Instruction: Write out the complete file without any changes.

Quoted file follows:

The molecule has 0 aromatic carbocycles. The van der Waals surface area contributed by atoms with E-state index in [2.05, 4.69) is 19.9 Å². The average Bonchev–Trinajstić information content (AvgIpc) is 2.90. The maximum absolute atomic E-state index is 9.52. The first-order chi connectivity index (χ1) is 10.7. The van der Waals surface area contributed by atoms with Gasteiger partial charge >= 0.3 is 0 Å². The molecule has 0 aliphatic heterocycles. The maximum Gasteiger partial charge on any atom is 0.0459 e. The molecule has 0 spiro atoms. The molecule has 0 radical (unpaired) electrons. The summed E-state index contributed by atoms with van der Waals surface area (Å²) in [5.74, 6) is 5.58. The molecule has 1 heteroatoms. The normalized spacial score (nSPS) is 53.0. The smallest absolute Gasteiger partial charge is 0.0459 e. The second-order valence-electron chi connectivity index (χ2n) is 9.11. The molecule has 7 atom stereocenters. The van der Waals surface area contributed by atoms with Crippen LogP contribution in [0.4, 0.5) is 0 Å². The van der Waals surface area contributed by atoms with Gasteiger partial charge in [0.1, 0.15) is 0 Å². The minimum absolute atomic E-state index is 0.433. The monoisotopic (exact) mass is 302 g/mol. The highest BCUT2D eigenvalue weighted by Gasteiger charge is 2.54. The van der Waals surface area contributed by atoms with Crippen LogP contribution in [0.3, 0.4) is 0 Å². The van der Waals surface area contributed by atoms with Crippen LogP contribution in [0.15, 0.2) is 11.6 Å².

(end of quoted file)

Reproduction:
The molecule has 0 aromatic carbocycles. The van der Waals surface area contributed by atoms with E-state index in [2.05, 4.69) is 19.9 Å². The average Bonchev–Trinajstić information content (AvgIpc) is 2.90. The maximum absolute atomic E-state index is 9.52. The first-order chi connectivity index (χ1) is 10.7. The van der Waals surface area contributed by atoms with Gasteiger partial charge >= 0.3 is 0 Å². The molecule has 0 aliphatic heterocycles. The maximum Gasteiger partial charge on any atom is 0.0459 e. The molecule has 0 spiro atoms. The molecule has 0 radical (unpaired) electrons. The summed E-state index contributed by atoms with van der Waals surface area (Å²) in [5.74, 6) is 5.58. The molecule has 1 heteroatoms. The normalized spacial score (nSPS) is 53.0. The smallest absolute Gasteiger partial charge is 0.0459 e. The second-order valence-electron chi connectivity index (χ2n) is 9.11. The molecule has 7 atom stereocenters. The van der Waals surface area contributed by atoms with Crippen LogP contribution in [0.4, 0.5) is 0 Å². The van der Waals surface area contributed by atoms with Gasteiger partial charge in [0.1, 0.15) is 0 Å². The minimum absolute atomic E-state index is 0.433. The monoisotopic (exact) mass is 302 g/mol. The highest BCUT2D eigenvalue weighted by Gasteiger charge is 2.54. The van der Waals surface area contributed by atoms with Crippen LogP contribution in [0.3, 0.4) is 0 Å². The van der Waals surface area contributed by atoms with Crippen LogP contribution in [0.15, 0.2) is 11.6 Å².